[Show abstract][Hide abstract] ABSTRACT: The guaiac faecal occult blood test (gFOBT) has been proved as a screening investigation for colorectal cancer, but has disadvantages. Newer faecal immunochemical tests (FITs) have many advantages, but yield higher positivity rates and are expensive. A two-tier reflex follow-up of gFOBT-positive individuals with a FIT before colonoscopy has been advocated as an efficient and effective approach.
A new simple and stable card collection FIT was evaluated.
1124 individuals who were gFOBT positive were asked to provide samples. 558 individuals participated, 320 refused and 246 did not return samples. No evidence of sampling bias was found. 302 individuals tested FIT negative and 256 tested positive. In the 302 FIT-negative individuals, 2 (0.7%) had cancer and 12 (4.0%) had large or multiple (high-risk) adenomatous polyps. In contrast, of 254 positive individuals, 47 (18.5%) had cancer and 54 (21.3%) had high-risk polyps. 93 (30.8%) of the FIT-negative individuals had a normal colonoscopy, but only 34 (13.4%) of the FIT-positive individuals had no pathology. Sensitivity, specificity, and positive and negative likelihood ratios (and 95% CIs) for cancer were 95.9% (84.8 to 99.3), 59.2% (54.7 to 63.5), 2.35 (2.08 to 2.65) and 0.07 (0.02 to 0.27), and for cancer and high-risk polyps were 87.8% (80.1 to 92.9), 65.3% (60.6 to 69.7), 2.53 (2.19 to 2.93) and 0.19 (0.11 to 0.31), respectively.
A two-tier reflex screening algorithm, in which gFOBT-positive participants are tested with a FIT, is effective in identifying individuals at high risk of significant colorectal neoplasia. This strategy is transferable across different FIT formats. This approach has been adopted for the Scottish Bowel Screening Programme.
[Show abstract][Hide abstract] ABSTRACT: Senior author responsible for strategy, funding, planning, analysis and writing this paper describing the use of animmunological test to reduce the false/positive rate of faecal occult blood test screening. This innovative resaerch has the potential to reduce colonoscopy work load in the screening programme by approximately 30%.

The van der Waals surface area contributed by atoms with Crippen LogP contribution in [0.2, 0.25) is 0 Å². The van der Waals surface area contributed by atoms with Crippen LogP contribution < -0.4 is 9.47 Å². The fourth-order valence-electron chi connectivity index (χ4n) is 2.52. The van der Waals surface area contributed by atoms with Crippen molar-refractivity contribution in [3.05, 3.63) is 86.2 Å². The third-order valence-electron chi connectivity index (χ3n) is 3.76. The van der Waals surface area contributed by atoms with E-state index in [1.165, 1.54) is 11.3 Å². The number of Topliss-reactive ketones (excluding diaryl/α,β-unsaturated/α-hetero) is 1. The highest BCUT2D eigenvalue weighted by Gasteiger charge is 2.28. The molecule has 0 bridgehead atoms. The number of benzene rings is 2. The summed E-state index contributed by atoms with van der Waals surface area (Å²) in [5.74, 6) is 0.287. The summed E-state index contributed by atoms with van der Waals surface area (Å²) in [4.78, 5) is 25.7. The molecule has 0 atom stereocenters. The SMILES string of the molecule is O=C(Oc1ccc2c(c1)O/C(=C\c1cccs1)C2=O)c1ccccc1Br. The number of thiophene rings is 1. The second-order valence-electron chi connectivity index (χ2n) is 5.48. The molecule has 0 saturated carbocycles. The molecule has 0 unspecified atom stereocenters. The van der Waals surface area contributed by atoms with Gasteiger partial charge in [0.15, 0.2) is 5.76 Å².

[Show abstract][Hide abstract] ABSTRACT: Screening for colorectal cancer by use of guaiac-based faecal occult blood tests (FOBT) reduces disease-specific mortality. However, due to imperfect specificity, about half of individuals positive for guaiac FOBT are negative for neoplasia on colonoscopy. We aimed to assess whether the testing of individuals positive for guaiac FOBT in a screening programme for colorectal cancer by use of a sensitive immunochemical FOBT could select more appropriately those who should receive colonoscopy.
We invited individuals who were guaiac FOBT positive in the second screening round of a pilot study in Scotland, UK, to give two samples, each from separate stools, for immunochemical FOBT while awaiting colonoscopy. Results were classed as: both samples negative (N/N), one sample negative and one positive (N/P), and both samples positive (P/P); data were assessed for sampling bias. We compared immunochemical findings with those from colonoscopy using odds ratios of positive samples (P/P) versus negative (N/N and N/P). Sensitivity, specificity, and positive and negative likelihood ratios for cancer, and for cancer and high-risk adenomatous polyps were also calculated.
1486 participants were invited and 801 (54%) sets of duplicate samples were returned. We found no evidence of sampling bias with regard to sex, age, or degree of positivity on guaiac FOBT. Of 800 sets returned with consent and analysed, 173 (22%) were N/N, 129 (16%) were N/P, and 498 (62%) were P/P. Chi2 test showed a highly significant positive correlation between degree of positivity on guaiac FOBT and on immunochemical FOBT (p<0.003). 795 individuals had data for colonoscopy: one (<1%) of 171 N/N participants and one (<1%) of 127 N/P participants had colorectal cancer, compared with 38 (8%) of 497 P/P participants; adenomatous polyps were found in 28 (16%) N/N individuals, 24 (19%) N/P individuals, and 193 (39%) P/P individuals. Normal colonoscopy was less common in the P/P group (85 [17%]) than in the N/N (67 [39%]) and N/P (49 [39%]) groups. The odds ratio for P/P being associated with cancer was 7.57 (95% CI 1.84-31.4) and with high-risk adenomatous polyps was 3.11 (1.86-5.18). Sensitivity of a P/P result for cancer was 95.0% (81.8-99.1), and for cancer and high-risk adenomatous polyps was 90.1% (84.4-94.0); specificity was 39.5% (36.0-43.1) and 47.8% (43.9-51.8), respectively.
Immunochemical FOBT for individuals with positive guaiac FOBT could decrease substantially the number of false positives in a screening programme for colorectal cancer.
The Lancet Oncology 02/2006; 7(2):127-31. · 25.12 Impact Factor